Ben Roethlisberger heard the noise. How could he not? At times, it was deafening.
Antonio Brown. Le’Veon Bell. A handful of other former teammates long since gone from the Pittsburgh Steelers locker room. The talking heads on TV. They all came for him in some form or another during a turbulent offseason, questioning everything from his character to his decision making.
The typically social media-averse Steelers quarterback heard it all. And yeah, it got to him.
“When it affects your family then it can definitely affect you,” Roethlisberger said on Tuesday as Pittsburgh began organized team activities. “So things bother you, you think about it, but you also have to understand that we live in an amazing country, that we have opinions and people can say what they want and you just have to really focus on the guys that are here, and just make sure that they’re good and everybody I’ve talked to is good with me.”
That would be a stark departure from the end of 2018, when Brown basically quit on the team before a must-win regular-season finale against Cincinnati, then spent the ensuing two months doing what he could to force his way out of town. That included taking a flamethrower to his prolific if occasionally problematic relationship with Roethlisberger. At one point Brown said he felt Roethlisberger had an “owner mentality” — a sentiment Roethlisberger admits he didn’t quite understand — before eventually being traded to Oakland.
The rapid decline of the most successful quarterback/receiver combination in franchise history caught Roethlisberger off guard. He says he tried repeatedly to reach out to Brown, but the All-Pro who had a picture of the two next to his locker that included a note from Roethlisberger that read “AB, we are unstoppable,” opted not to respond.
“Sent him texts, sent him calls, this was all before the season was over,” Roethlisberger said. “Never heard back so I could never really find out what was going on. For me, that’s why it was so confusing because I didn’t know where it came from.”
Call it part of a busy few months in which Roethlisberger felt the Steelers were “attacked from all different angles.” Not that it matters now. Brown is in Oakland. Bell signed with the New York Jets, and Roethlisberger and the other 89 players on the roster are only too eager to move on.
While Roethlisberger acknowledged being blindsided a bit by the torrent of criticism, he did allow the critics may also have a point. He served as the quarterback of a team that started 7-2-1 only to miss the playoffs for the first time since 2014. By that metric, he failed as a leader.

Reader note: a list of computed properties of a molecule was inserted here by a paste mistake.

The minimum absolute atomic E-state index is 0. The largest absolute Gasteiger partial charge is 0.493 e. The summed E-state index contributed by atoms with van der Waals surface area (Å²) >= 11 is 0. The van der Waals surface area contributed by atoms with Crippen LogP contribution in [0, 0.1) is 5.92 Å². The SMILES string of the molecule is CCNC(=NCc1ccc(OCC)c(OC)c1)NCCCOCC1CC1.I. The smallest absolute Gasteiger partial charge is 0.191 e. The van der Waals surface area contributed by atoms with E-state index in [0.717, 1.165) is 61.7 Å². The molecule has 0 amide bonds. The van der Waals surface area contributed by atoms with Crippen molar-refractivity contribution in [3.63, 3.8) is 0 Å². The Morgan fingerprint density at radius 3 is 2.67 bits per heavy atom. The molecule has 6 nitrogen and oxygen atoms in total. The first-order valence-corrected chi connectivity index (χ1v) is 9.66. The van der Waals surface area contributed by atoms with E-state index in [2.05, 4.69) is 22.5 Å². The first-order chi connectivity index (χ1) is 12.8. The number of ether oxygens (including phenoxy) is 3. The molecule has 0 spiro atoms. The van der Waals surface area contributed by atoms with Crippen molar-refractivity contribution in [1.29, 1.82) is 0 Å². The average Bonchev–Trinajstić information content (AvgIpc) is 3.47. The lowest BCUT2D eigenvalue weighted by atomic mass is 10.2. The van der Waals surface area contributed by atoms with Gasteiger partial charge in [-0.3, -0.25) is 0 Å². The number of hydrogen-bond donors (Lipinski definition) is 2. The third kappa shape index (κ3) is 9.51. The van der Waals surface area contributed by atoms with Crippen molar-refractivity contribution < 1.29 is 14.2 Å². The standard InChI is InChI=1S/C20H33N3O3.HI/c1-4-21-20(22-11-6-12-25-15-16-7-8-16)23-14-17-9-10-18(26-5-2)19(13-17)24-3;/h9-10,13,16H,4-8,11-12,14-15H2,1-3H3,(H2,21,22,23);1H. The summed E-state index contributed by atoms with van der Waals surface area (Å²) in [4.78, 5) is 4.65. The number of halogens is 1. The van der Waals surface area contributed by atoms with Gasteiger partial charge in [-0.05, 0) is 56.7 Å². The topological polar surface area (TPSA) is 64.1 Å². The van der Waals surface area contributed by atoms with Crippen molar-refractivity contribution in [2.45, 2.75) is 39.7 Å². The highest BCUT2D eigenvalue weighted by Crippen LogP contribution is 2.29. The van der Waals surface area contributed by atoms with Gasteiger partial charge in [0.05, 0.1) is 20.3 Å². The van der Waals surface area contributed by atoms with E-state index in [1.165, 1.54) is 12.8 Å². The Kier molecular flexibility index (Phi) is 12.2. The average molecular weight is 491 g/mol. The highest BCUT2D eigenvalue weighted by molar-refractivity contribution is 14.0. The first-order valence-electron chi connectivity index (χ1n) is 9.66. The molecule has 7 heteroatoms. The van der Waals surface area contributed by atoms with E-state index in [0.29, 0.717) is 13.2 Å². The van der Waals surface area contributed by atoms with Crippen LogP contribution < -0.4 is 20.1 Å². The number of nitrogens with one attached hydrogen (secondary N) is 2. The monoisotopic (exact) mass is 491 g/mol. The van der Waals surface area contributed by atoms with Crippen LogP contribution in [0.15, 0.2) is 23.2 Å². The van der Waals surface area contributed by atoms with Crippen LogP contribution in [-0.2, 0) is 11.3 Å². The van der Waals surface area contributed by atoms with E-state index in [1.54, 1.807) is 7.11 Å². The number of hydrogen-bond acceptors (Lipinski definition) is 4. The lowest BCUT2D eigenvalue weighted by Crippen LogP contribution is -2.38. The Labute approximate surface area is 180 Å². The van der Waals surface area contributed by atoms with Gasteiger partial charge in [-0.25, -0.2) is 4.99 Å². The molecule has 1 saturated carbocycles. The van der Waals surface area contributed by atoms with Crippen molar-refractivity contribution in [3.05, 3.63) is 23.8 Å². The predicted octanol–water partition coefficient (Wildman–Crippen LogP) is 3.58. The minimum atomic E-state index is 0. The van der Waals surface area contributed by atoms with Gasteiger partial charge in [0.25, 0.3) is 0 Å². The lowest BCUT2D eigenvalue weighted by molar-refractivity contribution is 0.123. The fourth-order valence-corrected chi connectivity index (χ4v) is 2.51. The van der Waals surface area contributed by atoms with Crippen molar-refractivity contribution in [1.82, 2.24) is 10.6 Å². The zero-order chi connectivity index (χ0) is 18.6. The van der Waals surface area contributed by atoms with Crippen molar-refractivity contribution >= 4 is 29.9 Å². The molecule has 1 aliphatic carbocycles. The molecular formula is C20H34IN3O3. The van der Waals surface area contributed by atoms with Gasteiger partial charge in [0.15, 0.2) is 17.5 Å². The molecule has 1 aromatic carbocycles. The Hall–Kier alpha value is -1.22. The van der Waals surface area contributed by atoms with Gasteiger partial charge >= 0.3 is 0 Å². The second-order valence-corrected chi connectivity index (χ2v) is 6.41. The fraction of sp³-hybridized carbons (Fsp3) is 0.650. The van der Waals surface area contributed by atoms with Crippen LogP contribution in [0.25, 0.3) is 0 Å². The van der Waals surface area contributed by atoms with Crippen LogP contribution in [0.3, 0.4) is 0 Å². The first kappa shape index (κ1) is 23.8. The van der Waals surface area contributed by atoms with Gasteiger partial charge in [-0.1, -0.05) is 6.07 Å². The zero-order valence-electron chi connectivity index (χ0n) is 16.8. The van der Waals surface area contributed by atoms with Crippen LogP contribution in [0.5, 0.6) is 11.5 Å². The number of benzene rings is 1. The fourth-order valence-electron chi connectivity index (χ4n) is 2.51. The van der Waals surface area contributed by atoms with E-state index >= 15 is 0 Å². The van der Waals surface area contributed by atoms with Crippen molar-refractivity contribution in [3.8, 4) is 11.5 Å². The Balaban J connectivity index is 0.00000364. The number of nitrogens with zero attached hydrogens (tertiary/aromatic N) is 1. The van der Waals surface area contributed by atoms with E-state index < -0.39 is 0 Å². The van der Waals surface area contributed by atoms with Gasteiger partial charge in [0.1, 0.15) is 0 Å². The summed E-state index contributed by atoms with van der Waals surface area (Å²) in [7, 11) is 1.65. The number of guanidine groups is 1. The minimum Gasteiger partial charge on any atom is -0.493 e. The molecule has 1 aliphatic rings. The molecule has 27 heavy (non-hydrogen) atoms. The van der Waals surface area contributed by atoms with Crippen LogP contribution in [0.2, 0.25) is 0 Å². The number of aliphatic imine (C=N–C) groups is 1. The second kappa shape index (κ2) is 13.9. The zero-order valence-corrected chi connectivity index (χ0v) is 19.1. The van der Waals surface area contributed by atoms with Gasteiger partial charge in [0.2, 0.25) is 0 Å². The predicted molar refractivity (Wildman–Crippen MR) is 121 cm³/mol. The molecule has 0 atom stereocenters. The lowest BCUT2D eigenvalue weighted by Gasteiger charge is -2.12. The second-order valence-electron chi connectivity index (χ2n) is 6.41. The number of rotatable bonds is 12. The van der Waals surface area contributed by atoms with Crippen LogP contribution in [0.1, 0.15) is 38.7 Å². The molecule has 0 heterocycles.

“When it comes to leadership, we didn’t make the playoffs last year,” he said. “We didn’t win our division. So I lacked in leadership because that’s my job as the leader of this team is to get us to the playoffs, so I’m going to focus and refocus my energy and time on how can I be a better leader to get us back to the playoffs.”
That includes being a regular at OTAs. Roethlisberger appeared only sporadically last spring, as did Brown. But with so many new faces on offense, Roethlisberger figures he needs to be a fixture, particularly after signing a contract extension last month that runs through 2021. The 37-year-old says he plans to play for the entirety of the deal.
“I know I talk about season by season because of injuries, there’s things you just can’t foresee,” he said. “But in terms of, you know, my commitment to the Pittsburgh Steelers, it’s three years and I’m going to honor that.”
Bell’s and Brown’s departures could be addition by subtraction, at least off the field. Defensive end Cam Heyward wished both players “nothing but luck,” but said his focus has turned to the guys he’s currently working alongside, not the ones earning paychecks elsewhere.
Asked if the last couple years were emotionally exhausting, Heyward laughed, let out an exaggerated “whew” then added “plenty.”
That shouldn’t be the case this season.
Roethlisberger, who has been known to publically tweak teammates for substandard play while also pointing the finger at himself, is re-evaluating the way he builds relationships. Yet those who have played with him the longest say it’s not on Roethlisberger to singlehandedly revamp the locker-room culture.
“Ben is a guy that’s going to come in and do his job,” guard Ramon Foster said. “He’s going to be the guy. I don’t just want to say, ‘Yeah, there’s (going to be) a dramatic change’ because then it seems like there was a terrible problem. Just watch him. You guys will be able to tell.”